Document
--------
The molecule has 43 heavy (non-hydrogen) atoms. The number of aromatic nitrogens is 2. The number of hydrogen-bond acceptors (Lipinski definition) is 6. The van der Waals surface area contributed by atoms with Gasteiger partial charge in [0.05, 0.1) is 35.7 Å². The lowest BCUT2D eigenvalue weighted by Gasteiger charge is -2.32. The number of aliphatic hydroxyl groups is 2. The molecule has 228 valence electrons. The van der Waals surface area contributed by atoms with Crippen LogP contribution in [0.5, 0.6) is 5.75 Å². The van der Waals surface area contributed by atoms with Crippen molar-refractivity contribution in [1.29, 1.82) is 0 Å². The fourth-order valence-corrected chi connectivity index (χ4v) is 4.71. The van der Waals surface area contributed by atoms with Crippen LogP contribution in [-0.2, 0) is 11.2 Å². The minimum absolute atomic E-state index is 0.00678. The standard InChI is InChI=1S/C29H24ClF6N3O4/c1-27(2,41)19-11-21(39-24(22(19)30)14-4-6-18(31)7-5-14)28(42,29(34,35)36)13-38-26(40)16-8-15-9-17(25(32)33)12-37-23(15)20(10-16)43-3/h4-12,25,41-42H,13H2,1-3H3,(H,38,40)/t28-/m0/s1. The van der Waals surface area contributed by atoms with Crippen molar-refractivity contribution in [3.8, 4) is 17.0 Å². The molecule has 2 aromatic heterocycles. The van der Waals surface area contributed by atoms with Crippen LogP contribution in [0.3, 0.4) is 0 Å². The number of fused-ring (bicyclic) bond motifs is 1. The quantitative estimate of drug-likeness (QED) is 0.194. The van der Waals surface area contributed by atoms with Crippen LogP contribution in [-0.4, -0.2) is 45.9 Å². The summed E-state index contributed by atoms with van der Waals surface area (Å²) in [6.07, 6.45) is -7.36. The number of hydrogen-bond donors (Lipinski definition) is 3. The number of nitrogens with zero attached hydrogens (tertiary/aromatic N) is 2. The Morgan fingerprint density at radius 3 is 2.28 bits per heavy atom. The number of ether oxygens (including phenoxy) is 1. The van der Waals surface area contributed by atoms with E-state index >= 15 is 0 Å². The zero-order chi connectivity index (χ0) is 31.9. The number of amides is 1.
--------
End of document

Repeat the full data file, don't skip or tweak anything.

The molecule has 43 heavy (non-hydrogen) atoms. The number of aromatic nitrogens is 2. The number of hydrogen-bond acceptors (Lipinski definition) is 6. The van der Waals surface area contributed by atoms with Gasteiger partial charge in [0.05, 0.1) is 35.7 Å². The lowest BCUT2D eigenvalue weighted by Gasteiger charge is -2.32. The number of aliphatic hydroxyl groups is 2. The molecule has 228 valence electrons. The van der Waals surface area contributed by atoms with Crippen LogP contribution in [0.5, 0.6) is 5.75 Å². The van der Waals surface area contributed by atoms with Crippen molar-refractivity contribution in [1.29, 1.82) is 0 Å². The fourth-order valence-corrected chi connectivity index (χ4v) is 4.71. The van der Waals surface area contributed by atoms with Crippen LogP contribution in [-0.2, 0) is 11.2 Å². The minimum absolute atomic E-state index is 0.00678. The standard InChI is InChI=1S/C29H24ClF6N3O4/c1-27(2,41)19-11-21(39-24(22(19)30)14-4-6-18(31)7-5-14)28(42,29(34,35)36)13-38-26(40)16-8-15-9-17(25(32)33)12-37-23(15)20(10-16)43-3/h4-12,25,41-42H,13H2,1-3H3,(H,38,40)/t28-/m0/s1. The van der Waals surface area contributed by atoms with Crippen molar-refractivity contribution in [3.8, 4) is 17.0 Å². The molecule has 2 aromatic heterocycles. The van der Waals surface area contributed by atoms with Crippen LogP contribution in [0.3, 0.4) is 0 Å². The number of fused-ring (bicyclic) bond motifs is 1. The quantitative estimate of drug-likeness (QED) is 0.194. The van der Waals surface area contributed by atoms with Crippen LogP contribution in [-0.4, -0.2) is 45.9 Å². The summed E-state index contributed by atoms with van der Waals surface area (Å²) in [6.07, 6.45) is -7.36. The number of hydrogen-bond donors (Lipinski definition) is 3. The number of nitrogens with zero attached hydrogens (tertiary/aromatic N) is 2. The Morgan fingerprint density at radius 3 is 2.28 bits per heavy atom. The number of ether oxygens (including phenoxy) is 1. The van der Waals surface area contributed by atoms with E-state index >= 15 is 0 Å². The zero-order chi connectivity index (χ0) is 31.9. The number of amides is 1.